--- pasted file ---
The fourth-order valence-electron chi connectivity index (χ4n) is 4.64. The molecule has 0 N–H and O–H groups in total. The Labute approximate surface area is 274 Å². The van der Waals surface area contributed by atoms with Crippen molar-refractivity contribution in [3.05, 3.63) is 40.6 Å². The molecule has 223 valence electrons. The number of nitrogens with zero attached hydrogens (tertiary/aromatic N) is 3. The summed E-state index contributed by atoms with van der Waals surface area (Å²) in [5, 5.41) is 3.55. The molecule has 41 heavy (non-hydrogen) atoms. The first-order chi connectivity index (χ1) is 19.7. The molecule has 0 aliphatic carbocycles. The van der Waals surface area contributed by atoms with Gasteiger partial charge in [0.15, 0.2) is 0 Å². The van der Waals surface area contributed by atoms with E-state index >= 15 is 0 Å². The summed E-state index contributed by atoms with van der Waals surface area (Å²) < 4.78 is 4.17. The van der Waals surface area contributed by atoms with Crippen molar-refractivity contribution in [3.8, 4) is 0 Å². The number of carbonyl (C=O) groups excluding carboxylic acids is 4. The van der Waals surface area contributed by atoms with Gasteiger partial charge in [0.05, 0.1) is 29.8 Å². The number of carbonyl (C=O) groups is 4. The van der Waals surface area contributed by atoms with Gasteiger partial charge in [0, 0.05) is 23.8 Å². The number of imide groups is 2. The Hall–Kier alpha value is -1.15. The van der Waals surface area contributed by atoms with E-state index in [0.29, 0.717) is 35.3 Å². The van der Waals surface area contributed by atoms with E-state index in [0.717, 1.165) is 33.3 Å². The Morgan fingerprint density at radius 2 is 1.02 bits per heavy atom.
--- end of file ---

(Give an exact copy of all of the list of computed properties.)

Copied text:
The fourth-order valence-electron chi connectivity index (χ4n) is 4.64. The molecule has 0 N–H and O–H groups in total. The Labute approximate surface area is 274 Å². The van der Waals surface area contributed by atoms with Crippen molar-refractivity contribution in [3.05, 3.63) is 40.6 Å². The molecule has 223 valence electrons. The number of nitrogens with zero attached hydrogens (tertiary/aromatic N) is 3. The summed E-state index contributed by atoms with van der Waals surface area (Å²) in [5, 5.41) is 3.55. The molecule has 41 heavy (non-hydrogen) atoms. The first-order chi connectivity index (χ1) is 19.7. The molecule has 0 aliphatic carbocycles. The van der Waals surface area contributed by atoms with Gasteiger partial charge in [0.15, 0.2) is 0 Å². The van der Waals surface area contributed by atoms with E-state index >= 15 is 0 Å². The summed E-state index contributed by atoms with van der Waals surface area (Å²) < 4.78 is 4.17. The van der Waals surface area contributed by atoms with Crippen molar-refractivity contribution in [3.8, 4) is 0 Å². The number of carbonyl (C=O) groups excluding carboxylic acids is 4. The van der Waals surface area contributed by atoms with Gasteiger partial charge in [0.05, 0.1) is 29.8 Å². The number of carbonyl (C=O) groups is 4. The van der Waals surface area contributed by atoms with Gasteiger partial charge in [0, 0.05) is 23.8 Å². The number of imide groups is 2. The Hall–Kier alpha value is -1.15. The van der Waals surface area contributed by atoms with E-state index in [0.29, 0.717) is 35.3 Å². The van der Waals surface area contributed by atoms with E-state index in [0.717, 1.165) is 33.3 Å². The Morgan fingerprint density at radius 2 is 1.02 bits per heavy atom.